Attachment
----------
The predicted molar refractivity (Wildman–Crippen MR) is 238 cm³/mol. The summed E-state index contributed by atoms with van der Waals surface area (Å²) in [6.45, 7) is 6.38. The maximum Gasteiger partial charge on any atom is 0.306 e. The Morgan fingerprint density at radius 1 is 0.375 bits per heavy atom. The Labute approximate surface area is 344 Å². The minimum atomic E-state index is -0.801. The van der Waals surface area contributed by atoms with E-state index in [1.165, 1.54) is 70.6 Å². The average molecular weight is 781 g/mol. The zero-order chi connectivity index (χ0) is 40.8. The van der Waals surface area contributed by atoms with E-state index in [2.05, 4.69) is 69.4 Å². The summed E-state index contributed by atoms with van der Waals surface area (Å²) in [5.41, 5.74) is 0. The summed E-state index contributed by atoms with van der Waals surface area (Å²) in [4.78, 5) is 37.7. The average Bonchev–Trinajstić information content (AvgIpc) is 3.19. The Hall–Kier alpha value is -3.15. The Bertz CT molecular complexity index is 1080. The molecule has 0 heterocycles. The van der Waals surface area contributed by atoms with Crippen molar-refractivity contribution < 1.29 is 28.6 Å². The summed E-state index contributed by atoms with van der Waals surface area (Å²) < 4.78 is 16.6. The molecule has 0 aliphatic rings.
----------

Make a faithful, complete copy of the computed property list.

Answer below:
The predicted molar refractivity (Wildman–Crippen MR) is 238 cm³/mol. The summed E-state index contributed by atoms with van der Waals surface area (Å²) in [6.45, 7) is 6.38. The maximum Gasteiger partial charge on any atom is 0.306 e. The Morgan fingerprint density at radius 1 is 0.375 bits per heavy atom. The Labute approximate surface area is 344 Å². The minimum atomic E-state index is -0.801. The van der Waals surface area contributed by atoms with E-state index in [1.165, 1.54) is 70.6 Å². The average molecular weight is 781 g/mol. The zero-order chi connectivity index (χ0) is 40.8. The van der Waals surface area contributed by atoms with E-state index in [2.05, 4.69) is 69.4 Å². The summed E-state index contributed by atoms with van der Waals surface area (Å²) in [5.41, 5.74) is 0. The summed E-state index contributed by atoms with van der Waals surface area (Å²) in [4.78, 5) is 37.7. The average Bonchev–Trinajstić information content (AvgIpc) is 3.19. The Hall–Kier alpha value is -3.15. The Bertz CT molecular complexity index is 1080. The molecule has 0 heterocycles. The van der Waals surface area contributed by atoms with Crippen molar-refractivity contribution < 1.29 is 28.6 Å². The summed E-state index contributed by atoms with van der Waals surface area (Å²) < 4.78 is 16.6. The molecule has 0 aliphatic rings.